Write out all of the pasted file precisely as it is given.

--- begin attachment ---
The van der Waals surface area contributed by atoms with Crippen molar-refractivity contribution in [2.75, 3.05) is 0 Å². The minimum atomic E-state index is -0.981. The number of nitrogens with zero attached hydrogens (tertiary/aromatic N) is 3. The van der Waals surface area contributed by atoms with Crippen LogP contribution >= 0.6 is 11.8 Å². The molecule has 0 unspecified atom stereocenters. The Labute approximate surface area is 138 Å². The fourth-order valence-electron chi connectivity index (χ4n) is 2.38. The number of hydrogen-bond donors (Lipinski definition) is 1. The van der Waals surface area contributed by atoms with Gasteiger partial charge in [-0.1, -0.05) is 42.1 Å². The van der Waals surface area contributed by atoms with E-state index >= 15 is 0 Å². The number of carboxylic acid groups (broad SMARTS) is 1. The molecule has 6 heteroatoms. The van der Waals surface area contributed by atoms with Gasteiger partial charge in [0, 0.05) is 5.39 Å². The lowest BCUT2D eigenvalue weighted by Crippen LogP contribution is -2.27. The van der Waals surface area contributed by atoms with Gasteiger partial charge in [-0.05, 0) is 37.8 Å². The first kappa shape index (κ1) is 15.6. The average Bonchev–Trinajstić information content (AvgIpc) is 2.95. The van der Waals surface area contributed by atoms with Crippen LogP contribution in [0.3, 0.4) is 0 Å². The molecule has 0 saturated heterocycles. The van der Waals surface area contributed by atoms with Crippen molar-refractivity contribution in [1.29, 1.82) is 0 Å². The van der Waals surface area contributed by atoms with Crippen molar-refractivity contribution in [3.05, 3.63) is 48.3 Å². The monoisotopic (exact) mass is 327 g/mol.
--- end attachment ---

The van der Waals surface area contributed by atoms with Crippen molar-refractivity contribution in [2.75, 3.05) is 0 Å². The minimum atomic E-state index is -0.981. The number of nitrogens with zero attached hydrogens (tertiary/aromatic N) is 3. The van der Waals surface area contributed by atoms with Crippen LogP contribution >= 0.6 is 11.8 Å². The molecule has 0 unspecified atom stereocenters. The Labute approximate surface area is 138 Å². The fourth-order valence-electron chi connectivity index (χ4n) is 2.38. The number of hydrogen-bond donors (Lipinski definition) is 1. The van der Waals surface area contributed by atoms with Gasteiger partial charge in [-0.1, -0.05) is 42.1 Å². The van der Waals surface area contributed by atoms with E-state index >= 15 is 0 Å². The number of carboxylic acid groups (broad SMARTS) is 1. The molecule has 6 heteroatoms. The van der Waals surface area contributed by atoms with Gasteiger partial charge in [0, 0.05) is 5.39 Å². The lowest BCUT2D eigenvalue weighted by Crippen LogP contribution is -2.27. The van der Waals surface area contributed by atoms with Gasteiger partial charge in [-0.05, 0) is 37.8 Å². The first kappa shape index (κ1) is 15.6. The average Bonchev–Trinajstić information content (AvgIpc) is 2.95. The van der Waals surface area contributed by atoms with Crippen LogP contribution in [0.3, 0.4) is 0 Å². The molecule has 0 saturated heterocycles. The van der Waals surface area contributed by atoms with Crippen molar-refractivity contribution in [1.29, 1.82) is 0 Å². The van der Waals surface area contributed by atoms with Crippen molar-refractivity contribution in [3.05, 3.63) is 48.3 Å². The monoisotopic (exact) mass is 327 g/mol.